More homework frustration for my son with #Autism 

Both boys had a good day at school but Elliott’s a bit frustrated over his homework for the week. Homework proves to be a struggle when he has four days in which to do it. I’ve written about this countless times. 

Elliott is frustrated because it’s a short school week and yet they’re given the same amount of homework to do. 

I can understand his frustration and I’m not quite sure of the logic that goes into the decision to do this. If homework is a problem on a full week, why not reduce the amount proportionally on a short week?

That seems reasonable to me, because I know Elliott’s far from the only one who struggles with homework in his class.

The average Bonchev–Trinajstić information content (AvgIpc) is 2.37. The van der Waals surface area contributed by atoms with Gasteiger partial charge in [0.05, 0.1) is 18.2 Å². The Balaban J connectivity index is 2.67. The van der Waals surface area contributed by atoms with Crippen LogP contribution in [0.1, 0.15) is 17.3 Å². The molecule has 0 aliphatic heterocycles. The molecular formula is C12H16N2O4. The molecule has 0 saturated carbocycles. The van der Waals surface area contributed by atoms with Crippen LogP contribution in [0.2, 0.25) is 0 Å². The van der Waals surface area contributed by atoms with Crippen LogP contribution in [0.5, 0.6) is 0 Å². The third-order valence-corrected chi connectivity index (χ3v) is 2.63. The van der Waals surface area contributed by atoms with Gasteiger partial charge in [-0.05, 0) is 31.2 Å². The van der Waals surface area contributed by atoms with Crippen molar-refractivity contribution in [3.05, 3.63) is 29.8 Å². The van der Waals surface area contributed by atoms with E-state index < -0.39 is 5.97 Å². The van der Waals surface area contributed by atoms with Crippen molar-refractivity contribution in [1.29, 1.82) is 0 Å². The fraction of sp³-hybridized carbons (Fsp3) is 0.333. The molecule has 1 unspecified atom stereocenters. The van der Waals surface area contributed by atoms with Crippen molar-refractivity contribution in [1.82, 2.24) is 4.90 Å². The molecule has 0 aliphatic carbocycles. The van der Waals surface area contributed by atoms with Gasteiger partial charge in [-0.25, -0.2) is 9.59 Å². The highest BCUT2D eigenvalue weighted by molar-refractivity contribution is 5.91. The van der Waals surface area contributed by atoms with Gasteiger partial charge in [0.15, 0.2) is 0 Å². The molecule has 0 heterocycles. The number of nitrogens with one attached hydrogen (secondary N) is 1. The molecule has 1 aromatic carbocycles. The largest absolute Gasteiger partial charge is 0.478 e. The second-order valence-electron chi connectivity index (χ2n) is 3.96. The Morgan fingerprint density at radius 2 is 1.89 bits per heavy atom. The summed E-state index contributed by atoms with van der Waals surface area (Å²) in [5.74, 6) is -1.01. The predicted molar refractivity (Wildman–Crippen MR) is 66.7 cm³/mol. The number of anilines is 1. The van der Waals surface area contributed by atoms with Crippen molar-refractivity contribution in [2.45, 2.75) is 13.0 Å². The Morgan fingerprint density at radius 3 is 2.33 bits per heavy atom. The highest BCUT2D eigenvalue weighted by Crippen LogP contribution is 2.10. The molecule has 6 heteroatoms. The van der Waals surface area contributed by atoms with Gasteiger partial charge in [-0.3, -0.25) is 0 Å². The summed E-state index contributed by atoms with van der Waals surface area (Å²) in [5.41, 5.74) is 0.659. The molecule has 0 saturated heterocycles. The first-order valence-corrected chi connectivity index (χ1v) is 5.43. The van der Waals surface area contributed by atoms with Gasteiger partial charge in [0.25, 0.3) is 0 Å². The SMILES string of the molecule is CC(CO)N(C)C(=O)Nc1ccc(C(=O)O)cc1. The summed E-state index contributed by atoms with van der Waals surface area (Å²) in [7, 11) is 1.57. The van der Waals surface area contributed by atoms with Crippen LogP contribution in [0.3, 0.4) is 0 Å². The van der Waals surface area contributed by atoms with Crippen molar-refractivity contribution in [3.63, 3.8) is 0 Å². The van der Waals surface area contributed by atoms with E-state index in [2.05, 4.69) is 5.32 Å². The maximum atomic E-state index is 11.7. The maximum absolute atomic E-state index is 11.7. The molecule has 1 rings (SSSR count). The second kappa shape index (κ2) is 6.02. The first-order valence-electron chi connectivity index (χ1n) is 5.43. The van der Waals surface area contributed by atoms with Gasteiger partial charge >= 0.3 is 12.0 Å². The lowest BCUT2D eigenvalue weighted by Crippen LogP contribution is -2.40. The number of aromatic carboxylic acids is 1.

We’ll help Elliott to get as much done as he can but it’s not worth distressing him the point of a meltdown. Elliott’s way ahead of his class and his last report card was the equivalent of straight A’s. I’m not worried about him academically.. 

That said, we are going to make an honest effort to get this done. 

I’m so over this whole homework thing though and counting the days until I don’t have to worry about it for the summer. 

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Jimmy Rock